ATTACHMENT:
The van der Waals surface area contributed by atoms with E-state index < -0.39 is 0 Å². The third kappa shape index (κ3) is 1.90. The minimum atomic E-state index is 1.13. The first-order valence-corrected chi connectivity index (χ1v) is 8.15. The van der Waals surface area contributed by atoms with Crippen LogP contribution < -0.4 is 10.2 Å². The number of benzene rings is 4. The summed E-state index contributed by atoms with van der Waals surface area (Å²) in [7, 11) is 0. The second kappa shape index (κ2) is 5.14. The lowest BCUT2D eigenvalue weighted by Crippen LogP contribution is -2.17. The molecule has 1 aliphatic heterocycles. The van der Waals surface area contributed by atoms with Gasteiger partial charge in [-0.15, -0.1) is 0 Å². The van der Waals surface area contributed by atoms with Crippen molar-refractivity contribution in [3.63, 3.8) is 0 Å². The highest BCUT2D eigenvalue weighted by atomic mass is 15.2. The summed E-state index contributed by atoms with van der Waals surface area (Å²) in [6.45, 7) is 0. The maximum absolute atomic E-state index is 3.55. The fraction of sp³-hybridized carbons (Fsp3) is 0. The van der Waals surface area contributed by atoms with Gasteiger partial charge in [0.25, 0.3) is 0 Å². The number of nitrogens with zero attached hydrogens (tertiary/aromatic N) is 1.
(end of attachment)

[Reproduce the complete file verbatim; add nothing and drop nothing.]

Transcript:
The van der Waals surface area contributed by atoms with E-state index < -0.39 is 0 Å². The third kappa shape index (κ3) is 1.90. The minimum atomic E-state index is 1.13. The first-order valence-corrected chi connectivity index (χ1v) is 8.15. The van der Waals surface area contributed by atoms with Crippen LogP contribution < -0.4 is 10.2 Å². The number of benzene rings is 4. The summed E-state index contributed by atoms with van der Waals surface area (Å²) in [7, 11) is 0. The second kappa shape index (κ2) is 5.14. The lowest BCUT2D eigenvalue weighted by Crippen LogP contribution is -2.17. The molecule has 1 aliphatic heterocycles. The van der Waals surface area contributed by atoms with Gasteiger partial charge in [-0.15, -0.1) is 0 Å². The van der Waals surface area contributed by atoms with Crippen molar-refractivity contribution in [3.63, 3.8) is 0 Å². The highest BCUT2D eigenvalue weighted by atomic mass is 15.2. The summed E-state index contributed by atoms with van der Waals surface area (Å²) in [6.45, 7) is 0. The maximum absolute atomic E-state index is 3.55. The fraction of sp³-hybridized carbons (Fsp3) is 0. The van der Waals surface area contributed by atoms with Gasteiger partial charge in [0.25, 0.3) is 0 Å². The number of nitrogens with zero attached hydrogens (tertiary/aromatic N) is 1.